An in-situ visualization of the cardiac model implemented with ALYA code and NVIDIA IndeX scalable software solution demonstrates the power of HPC simulations in GPU-accelerated clusters
The demonstration has been shown with a real-time high-quality rendering at NVIDIA GTC17 Conference
NVIDIA and Barcelona Supercomputing Center have presented a real-time interactive visualisation of a cardiac computational model that shows the potential of HPC-based simulation codes and GPU-accelerated clusters to simulate the human cardiovascular system.
At the NVIDIA GTC17 conference in San Jose (CA, US), BSC and NVIDIA bring together Alya simulation code and NVIDIA IndeX scalable software to implement an in-situ visualization solution for of electro mechanical simulations of the BSC cardiac computational model. While Alya simulates the electromechanical cardiac propagation, NVIDIA IndeX is used for an immediate in-situ visualization. The in-situ visualization allows researchers to interact with the data on the fly giving a better insight into the simulations.
Alya is an HPC-based multiphysics simulation suite developed at the Barcelona Supercomputing Center, which is the core component of a cardiac computational model. In this model, BSC simulates the electromechanical propagation through the heart, which in turn contracts the cardiac muscle, which in turn pumps the blood in and out of both ventricles and atria.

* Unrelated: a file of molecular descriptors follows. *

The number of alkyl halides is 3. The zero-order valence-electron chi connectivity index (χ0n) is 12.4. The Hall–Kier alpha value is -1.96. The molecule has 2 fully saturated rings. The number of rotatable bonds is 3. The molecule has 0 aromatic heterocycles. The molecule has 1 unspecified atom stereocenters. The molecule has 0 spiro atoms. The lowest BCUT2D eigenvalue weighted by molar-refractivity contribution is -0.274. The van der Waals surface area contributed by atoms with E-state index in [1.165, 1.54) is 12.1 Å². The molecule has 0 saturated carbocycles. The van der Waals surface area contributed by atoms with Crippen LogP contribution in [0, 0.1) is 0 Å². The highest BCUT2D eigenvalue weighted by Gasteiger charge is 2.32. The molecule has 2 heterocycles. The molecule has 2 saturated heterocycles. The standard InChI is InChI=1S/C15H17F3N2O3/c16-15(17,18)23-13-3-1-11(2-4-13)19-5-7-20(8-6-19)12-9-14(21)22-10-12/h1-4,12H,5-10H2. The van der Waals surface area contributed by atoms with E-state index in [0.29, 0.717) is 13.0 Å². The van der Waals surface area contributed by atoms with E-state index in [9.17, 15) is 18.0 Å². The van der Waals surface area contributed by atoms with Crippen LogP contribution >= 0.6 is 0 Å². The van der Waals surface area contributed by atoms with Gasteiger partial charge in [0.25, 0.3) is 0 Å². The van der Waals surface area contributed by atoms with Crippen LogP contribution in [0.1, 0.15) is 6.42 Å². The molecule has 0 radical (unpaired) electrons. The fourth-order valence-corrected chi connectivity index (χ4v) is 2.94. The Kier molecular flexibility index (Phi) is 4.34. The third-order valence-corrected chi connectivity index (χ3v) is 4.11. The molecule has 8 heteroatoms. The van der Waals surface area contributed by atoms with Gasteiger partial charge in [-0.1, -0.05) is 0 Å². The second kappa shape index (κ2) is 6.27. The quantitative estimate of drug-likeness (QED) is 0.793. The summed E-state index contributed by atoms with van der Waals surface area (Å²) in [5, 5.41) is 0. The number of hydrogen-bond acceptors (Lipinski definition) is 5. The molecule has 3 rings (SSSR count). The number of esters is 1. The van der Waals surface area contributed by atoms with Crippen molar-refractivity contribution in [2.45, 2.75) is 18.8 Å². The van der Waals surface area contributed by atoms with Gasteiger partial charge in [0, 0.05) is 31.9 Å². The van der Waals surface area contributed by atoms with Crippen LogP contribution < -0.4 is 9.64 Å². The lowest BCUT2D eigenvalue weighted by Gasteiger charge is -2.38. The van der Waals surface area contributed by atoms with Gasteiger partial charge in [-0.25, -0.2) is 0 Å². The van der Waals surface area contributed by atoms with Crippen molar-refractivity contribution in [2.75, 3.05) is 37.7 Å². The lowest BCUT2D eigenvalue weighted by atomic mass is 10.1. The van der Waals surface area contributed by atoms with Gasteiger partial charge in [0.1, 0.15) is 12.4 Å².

The NVIDIA IndeX scalable software solution for scientific visualization can make use of the tremendous computing capabilities GPU-accelerated clusters and HPC systems feature today. NVIDIA IndeX’s scalability enables real-time high-quality rendering of large-scale data at any dataset resolution and combines this with novel in-situ technologies.
With this joint solution BSC and NVIDIA are getting closer to a real Computational Human, a virtual lab capable of simulating and display a whole human thanks to HPC and In-Situ Visualization.
A vast range of possibilities for biomedical research
The ability to simulate these large-scale complex problems combined with a fast visual inspection of the massive computational data produced in an interactive environment opens a vast range of possibilities for biomedical research. Among them, it enables the design of optimized medical devices, it accelerates the way towards better-personalized drugs or it allows to explore new healing therapies. All of these comes together with a strong decrease in time, money and animal testing.
Thanks to computational power, the future of medicine becomes its present and science fiction becomes science.